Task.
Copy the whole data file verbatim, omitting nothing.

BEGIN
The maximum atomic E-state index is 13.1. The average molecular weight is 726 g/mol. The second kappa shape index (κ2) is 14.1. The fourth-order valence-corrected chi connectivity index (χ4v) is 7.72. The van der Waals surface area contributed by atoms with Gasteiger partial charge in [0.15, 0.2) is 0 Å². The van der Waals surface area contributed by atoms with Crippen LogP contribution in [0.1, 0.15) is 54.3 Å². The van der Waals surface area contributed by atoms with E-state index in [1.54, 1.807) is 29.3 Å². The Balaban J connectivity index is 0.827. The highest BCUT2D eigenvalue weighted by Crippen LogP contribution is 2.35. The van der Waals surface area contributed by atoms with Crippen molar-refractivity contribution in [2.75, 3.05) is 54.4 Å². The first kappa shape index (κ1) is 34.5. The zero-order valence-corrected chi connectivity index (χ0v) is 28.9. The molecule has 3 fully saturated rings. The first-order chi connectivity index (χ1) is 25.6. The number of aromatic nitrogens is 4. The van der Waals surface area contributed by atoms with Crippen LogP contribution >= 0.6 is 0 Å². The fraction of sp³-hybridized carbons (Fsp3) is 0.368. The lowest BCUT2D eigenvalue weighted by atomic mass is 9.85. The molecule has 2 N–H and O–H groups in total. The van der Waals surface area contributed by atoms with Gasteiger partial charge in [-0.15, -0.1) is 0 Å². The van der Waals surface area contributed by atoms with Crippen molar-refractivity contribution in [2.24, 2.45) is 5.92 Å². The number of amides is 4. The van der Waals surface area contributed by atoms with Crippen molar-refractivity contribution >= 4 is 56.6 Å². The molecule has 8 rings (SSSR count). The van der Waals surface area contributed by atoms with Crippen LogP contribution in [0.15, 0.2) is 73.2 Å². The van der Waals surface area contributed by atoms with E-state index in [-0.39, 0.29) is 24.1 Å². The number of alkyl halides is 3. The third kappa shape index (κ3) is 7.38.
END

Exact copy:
The maximum atomic E-state index is 13.1. The average molecular weight is 726 g/mol. The second kappa shape index (κ2) is 14.1. The fourth-order valence-corrected chi connectivity index (χ4v) is 7.72. The van der Waals surface area contributed by atoms with Gasteiger partial charge in [0.15, 0.2) is 0 Å². The van der Waals surface area contributed by atoms with Crippen LogP contribution in [0.1, 0.15) is 54.3 Å². The van der Waals surface area contributed by atoms with E-state index in [1.54, 1.807) is 29.3 Å². The Balaban J connectivity index is 0.827. The highest BCUT2D eigenvalue weighted by Crippen LogP contribution is 2.35. The van der Waals surface area contributed by atoms with Crippen molar-refractivity contribution in [2.75, 3.05) is 54.4 Å². The first kappa shape index (κ1) is 34.5. The zero-order valence-corrected chi connectivity index (χ0v) is 28.9. The molecule has 3 fully saturated rings. The first-order chi connectivity index (χ1) is 25.6. The number of aromatic nitrogens is 4. The van der Waals surface area contributed by atoms with Crippen LogP contribution >= 0.6 is 0 Å². The fraction of sp³-hybridized carbons (Fsp3) is 0.368. The lowest BCUT2D eigenvalue weighted by atomic mass is 9.85. The molecule has 2 N–H and O–H groups in total. The van der Waals surface area contributed by atoms with Gasteiger partial charge in [-0.15, -0.1) is 0 Å². The van der Waals surface area contributed by atoms with Crippen molar-refractivity contribution in [2.24, 2.45) is 5.92 Å². The number of amides is 4. The van der Waals surface area contributed by atoms with Crippen molar-refractivity contribution >= 4 is 56.6 Å². The molecule has 8 rings (SSSR count). The van der Waals surface area contributed by atoms with Crippen LogP contribution in [0.15, 0.2) is 73.2 Å². The van der Waals surface area contributed by atoms with E-state index in [-0.39, 0.29) is 24.1 Å². The number of alkyl halides is 3. The third kappa shape index (κ3) is 7.38.